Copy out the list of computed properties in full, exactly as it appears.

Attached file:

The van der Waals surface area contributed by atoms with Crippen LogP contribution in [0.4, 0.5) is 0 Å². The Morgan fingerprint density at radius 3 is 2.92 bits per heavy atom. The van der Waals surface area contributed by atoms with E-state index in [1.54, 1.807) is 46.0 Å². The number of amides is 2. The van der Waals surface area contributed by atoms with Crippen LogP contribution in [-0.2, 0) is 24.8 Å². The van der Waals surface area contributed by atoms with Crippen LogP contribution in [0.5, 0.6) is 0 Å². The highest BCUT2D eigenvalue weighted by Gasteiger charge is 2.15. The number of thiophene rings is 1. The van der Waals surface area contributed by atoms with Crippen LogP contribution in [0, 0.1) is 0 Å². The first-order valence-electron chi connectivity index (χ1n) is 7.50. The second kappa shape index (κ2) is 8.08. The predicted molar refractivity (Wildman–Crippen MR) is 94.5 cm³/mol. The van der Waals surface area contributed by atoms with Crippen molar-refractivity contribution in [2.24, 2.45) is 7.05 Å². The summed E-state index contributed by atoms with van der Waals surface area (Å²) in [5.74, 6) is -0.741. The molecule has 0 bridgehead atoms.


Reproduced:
The van der Waals surface area contributed by atoms with Crippen LogP contribution in [0.4, 0.5) is 0 Å². The Morgan fingerprint density at radius 3 is 2.92 bits per heavy atom. The van der Waals surface area contributed by atoms with E-state index in [1.54, 1.807) is 46.0 Å². The number of amides is 2. The van der Waals surface area contributed by atoms with Crippen LogP contribution in [-0.2, 0) is 24.8 Å². The van der Waals surface area contributed by atoms with Crippen LogP contribution in [0.5, 0.6) is 0 Å². The highest BCUT2D eigenvalue weighted by Gasteiger charge is 2.15. The number of thiophene rings is 1. The van der Waals surface area contributed by atoms with Crippen LogP contribution in [0, 0.1) is 0 Å². The first-order valence-electron chi connectivity index (χ1n) is 7.50. The second kappa shape index (κ2) is 8.08. The predicted molar refractivity (Wildman–Crippen MR) is 94.5 cm³/mol. The van der Waals surface area contributed by atoms with Crippen molar-refractivity contribution in [2.24, 2.45) is 7.05 Å². The summed E-state index contributed by atoms with van der Waals surface area (Å²) in [5.74, 6) is -0.741. The molecule has 0 bridgehead atoms.